Catheter-related Staphylococcus aureus bacteremia is a common cause of hospitalization in hemodialysis patients with a tunneled cuffed catheter as vascular access. Although tunneled cuffed catheter-related bacteremia may occur, the catheter and the venous site may represent the last readily available form of access, and thus an initial attempt at salvaging an infected catheter is justified. The antibiotic lock technique has been advocated if the infected device is to remain in place for a certain period of time. Only a limited number of case studies, however, have described the effects of antibiotic lock in treating the catheter-related Staphylococcus aureus bacteremia. We retrospectively analyzed 8 patients with 12 episodes of tunneled cuffed-related Staphylococcus aureus bacteremia who received systemic Vancomycin and Vancomycin lock therapy. In only four episodes was the infection successfully treated (by definition). The other attempts failed and in five episodes severe complications arose, resulting in the death of four of the patients. The patients with leukocytosis, hypoalbuminemia or anemia tended to have a poor outcome; but only the presence of leukocytosis showed statistical significance (P=0.028). Leukocytosis might predict a poor outcome in patients receiving antibiotic lock protocol. We, therefore suggest the early removal of a catheter if the pathogen is Staphylococcus aureus. Due to a high recurrent infection rate, AV shunt operation should be done as soon as possible, even in patients with initial treatment success by antibiotic lock.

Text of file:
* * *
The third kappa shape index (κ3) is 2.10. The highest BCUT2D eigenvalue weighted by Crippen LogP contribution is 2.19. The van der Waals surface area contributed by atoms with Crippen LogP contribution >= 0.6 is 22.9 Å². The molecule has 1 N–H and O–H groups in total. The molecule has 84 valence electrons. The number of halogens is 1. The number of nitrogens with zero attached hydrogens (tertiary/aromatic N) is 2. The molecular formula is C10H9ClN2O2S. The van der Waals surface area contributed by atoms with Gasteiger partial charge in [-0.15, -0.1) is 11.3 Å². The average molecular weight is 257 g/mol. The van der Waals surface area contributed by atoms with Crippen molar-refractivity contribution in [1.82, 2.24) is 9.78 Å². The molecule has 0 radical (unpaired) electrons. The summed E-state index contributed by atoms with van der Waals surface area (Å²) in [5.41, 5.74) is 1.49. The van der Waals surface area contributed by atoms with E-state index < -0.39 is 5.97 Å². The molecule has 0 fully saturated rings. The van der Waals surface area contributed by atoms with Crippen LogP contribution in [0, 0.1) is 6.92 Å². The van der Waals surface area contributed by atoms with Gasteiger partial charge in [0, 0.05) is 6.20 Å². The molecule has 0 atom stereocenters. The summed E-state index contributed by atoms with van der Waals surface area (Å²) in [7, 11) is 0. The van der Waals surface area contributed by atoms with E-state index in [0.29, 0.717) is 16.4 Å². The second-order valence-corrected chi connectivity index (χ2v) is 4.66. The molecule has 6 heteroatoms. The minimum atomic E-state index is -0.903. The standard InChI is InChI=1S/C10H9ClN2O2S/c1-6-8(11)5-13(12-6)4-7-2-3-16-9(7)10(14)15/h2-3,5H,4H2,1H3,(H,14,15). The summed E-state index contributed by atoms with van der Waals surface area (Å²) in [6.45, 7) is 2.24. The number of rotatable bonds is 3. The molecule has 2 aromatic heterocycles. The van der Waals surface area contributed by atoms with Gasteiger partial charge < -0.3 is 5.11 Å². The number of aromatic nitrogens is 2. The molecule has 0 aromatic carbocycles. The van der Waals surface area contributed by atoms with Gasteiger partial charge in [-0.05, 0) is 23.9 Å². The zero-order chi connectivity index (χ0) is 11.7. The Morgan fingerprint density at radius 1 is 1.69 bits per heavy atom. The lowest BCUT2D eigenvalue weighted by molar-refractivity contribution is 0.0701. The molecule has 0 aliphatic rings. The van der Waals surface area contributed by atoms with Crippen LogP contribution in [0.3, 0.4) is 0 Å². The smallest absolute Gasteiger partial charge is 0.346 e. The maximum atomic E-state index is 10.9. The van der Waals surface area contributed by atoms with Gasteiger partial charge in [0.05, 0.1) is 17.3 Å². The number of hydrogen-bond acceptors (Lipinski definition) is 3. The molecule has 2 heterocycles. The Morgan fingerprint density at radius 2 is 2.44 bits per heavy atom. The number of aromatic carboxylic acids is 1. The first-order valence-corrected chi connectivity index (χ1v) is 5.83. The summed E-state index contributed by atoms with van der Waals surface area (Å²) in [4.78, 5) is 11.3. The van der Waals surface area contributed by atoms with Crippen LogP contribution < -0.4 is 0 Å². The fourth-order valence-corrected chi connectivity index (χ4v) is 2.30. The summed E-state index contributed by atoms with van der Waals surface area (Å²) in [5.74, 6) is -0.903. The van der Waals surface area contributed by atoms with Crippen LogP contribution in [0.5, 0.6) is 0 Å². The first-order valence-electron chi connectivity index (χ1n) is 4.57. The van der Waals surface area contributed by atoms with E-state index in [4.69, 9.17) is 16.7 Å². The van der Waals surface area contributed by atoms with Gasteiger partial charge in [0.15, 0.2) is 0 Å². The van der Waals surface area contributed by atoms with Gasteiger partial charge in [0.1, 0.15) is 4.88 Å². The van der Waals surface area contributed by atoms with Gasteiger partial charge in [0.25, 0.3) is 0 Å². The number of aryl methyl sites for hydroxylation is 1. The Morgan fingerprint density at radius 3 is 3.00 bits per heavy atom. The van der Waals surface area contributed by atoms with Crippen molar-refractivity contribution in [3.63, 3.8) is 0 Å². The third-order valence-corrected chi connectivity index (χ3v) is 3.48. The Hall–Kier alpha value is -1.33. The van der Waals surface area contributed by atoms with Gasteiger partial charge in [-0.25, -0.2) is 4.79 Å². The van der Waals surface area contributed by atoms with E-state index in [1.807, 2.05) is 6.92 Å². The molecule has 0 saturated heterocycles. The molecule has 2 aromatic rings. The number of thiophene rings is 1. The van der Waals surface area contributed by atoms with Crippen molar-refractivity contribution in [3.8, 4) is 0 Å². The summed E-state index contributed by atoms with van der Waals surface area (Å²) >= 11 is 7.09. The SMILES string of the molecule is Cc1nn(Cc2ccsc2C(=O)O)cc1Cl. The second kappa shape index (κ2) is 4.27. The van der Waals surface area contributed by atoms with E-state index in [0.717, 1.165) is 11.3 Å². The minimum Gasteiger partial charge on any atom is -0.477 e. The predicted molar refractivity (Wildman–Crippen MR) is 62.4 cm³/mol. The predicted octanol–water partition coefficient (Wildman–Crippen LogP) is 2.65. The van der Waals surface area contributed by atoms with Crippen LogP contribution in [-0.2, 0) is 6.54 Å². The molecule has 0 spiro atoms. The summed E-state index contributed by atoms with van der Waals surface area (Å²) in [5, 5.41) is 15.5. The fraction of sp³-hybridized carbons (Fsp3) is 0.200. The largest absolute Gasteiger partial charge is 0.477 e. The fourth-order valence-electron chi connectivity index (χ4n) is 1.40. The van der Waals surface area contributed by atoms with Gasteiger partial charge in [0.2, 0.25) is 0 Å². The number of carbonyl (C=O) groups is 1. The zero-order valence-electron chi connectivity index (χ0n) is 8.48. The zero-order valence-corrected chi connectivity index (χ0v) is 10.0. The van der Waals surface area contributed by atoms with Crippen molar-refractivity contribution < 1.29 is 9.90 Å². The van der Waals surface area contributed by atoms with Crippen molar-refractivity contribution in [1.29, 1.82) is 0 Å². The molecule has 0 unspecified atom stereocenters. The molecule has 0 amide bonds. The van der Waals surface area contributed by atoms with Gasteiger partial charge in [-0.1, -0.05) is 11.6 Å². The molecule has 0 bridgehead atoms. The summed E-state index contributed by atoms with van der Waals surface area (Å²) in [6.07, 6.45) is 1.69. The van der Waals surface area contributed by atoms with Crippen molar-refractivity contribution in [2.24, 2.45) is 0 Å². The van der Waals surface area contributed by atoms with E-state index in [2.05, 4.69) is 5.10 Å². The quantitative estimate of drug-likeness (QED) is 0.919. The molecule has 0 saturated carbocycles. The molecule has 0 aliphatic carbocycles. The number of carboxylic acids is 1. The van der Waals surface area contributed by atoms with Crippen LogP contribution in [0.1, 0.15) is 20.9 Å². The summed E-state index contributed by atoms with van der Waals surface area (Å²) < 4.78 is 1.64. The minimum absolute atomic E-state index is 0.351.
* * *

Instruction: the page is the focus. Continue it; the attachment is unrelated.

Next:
|Number of pages||5|
|Publication status||Published - 2003|
- Antibiotic lock technique
- Staphylococcus aureus bacteremia
- tunneled cuffed catheter